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Queens is city’s dirtiest boro, EPA report on toxins finds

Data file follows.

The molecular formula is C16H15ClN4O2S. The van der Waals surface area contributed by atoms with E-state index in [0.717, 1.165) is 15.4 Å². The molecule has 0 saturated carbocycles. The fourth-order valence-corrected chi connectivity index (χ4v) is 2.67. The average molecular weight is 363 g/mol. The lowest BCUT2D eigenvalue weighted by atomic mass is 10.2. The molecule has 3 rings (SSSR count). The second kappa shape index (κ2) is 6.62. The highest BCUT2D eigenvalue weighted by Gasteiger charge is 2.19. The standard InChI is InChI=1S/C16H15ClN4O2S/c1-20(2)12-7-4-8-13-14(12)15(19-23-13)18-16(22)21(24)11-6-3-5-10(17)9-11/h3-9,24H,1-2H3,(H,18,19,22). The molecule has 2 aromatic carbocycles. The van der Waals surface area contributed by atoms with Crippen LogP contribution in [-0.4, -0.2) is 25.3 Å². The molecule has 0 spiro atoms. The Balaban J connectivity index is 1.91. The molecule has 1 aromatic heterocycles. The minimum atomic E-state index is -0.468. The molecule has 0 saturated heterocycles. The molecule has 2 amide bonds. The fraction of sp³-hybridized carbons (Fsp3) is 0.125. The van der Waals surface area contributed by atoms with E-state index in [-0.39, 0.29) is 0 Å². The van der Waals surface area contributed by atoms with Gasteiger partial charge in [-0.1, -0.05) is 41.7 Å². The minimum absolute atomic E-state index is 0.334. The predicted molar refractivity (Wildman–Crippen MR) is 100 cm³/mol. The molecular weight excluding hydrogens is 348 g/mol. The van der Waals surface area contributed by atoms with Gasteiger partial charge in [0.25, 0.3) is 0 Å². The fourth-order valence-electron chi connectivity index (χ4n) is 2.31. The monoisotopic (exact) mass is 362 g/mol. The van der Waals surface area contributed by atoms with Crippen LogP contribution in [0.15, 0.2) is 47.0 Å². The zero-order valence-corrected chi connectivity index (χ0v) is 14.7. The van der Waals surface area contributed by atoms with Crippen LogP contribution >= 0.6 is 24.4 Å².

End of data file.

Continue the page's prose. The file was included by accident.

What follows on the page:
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In June, the EPA released its New York State Toxic Release Inventory, which tracks disposal trends for 650 regulated pollutants.In 2002, the latest reporting year, 20 polluters dumped about 210,000 pounds of waste on Queens. That's a third times more waste than the 138,000 pounds generated in Brooklyn; nearly six times more than Staten Island and the Bronx's toxic byproducts; and a whopping 139 times more harmful air emissions than in the Bronx. But on a promising note, new emissions standards cut the amount of Queens air pollution by 67 percent from 2001, when facilities released 651,000 pounds, the report showed.State Assemblyman Michael Gianaris (D-Astoria), who worked with the New York Power Authority to eliminate emissions from its Charles Poletti Power Project in Astoria, welcomed the decrease. "Thanks to our efforts over the past several years, toxic emissions in Queens are moving in the right direction: downward," Gianaris said in a statement. "The EPA report makes clear, however, that we still have far to go."The majority of Queens' pollution - 181,110 pounds - comes from three power stations in Astoria and Long Island City.The Poletti plant at 31-03 20th Ave. released 78,411 pounds in 2002; the Keyspan Energy Ravenswood Station at 38-54 Vernon Blvd. released 56,591 pounds; and the Astoria Generating Station at 18-01 20th Ave. released 46,108 pounds. By burning a more efficient fuel, the Poletti plant, which released 263,376 pounds of pollution in 2000, cut its dangerous emissions by 70 percent in two years. It led a trend of other Queens power plants cleaning up their act.Keyspan, which also dramatically cut its emissions in 2002, opened a new 500-megawatt addition to its Ravenswood plant earlier this year, heralding it as the most efficient generator in the city. The natural gas-powered plant uses a combined cycle generator, which reduces dangerous emissions by capturing and recycling heat from its primary generator. Reach reporter Matthew Monks at 718-229-0300 ext. 156 or by email at news@timesledger.com

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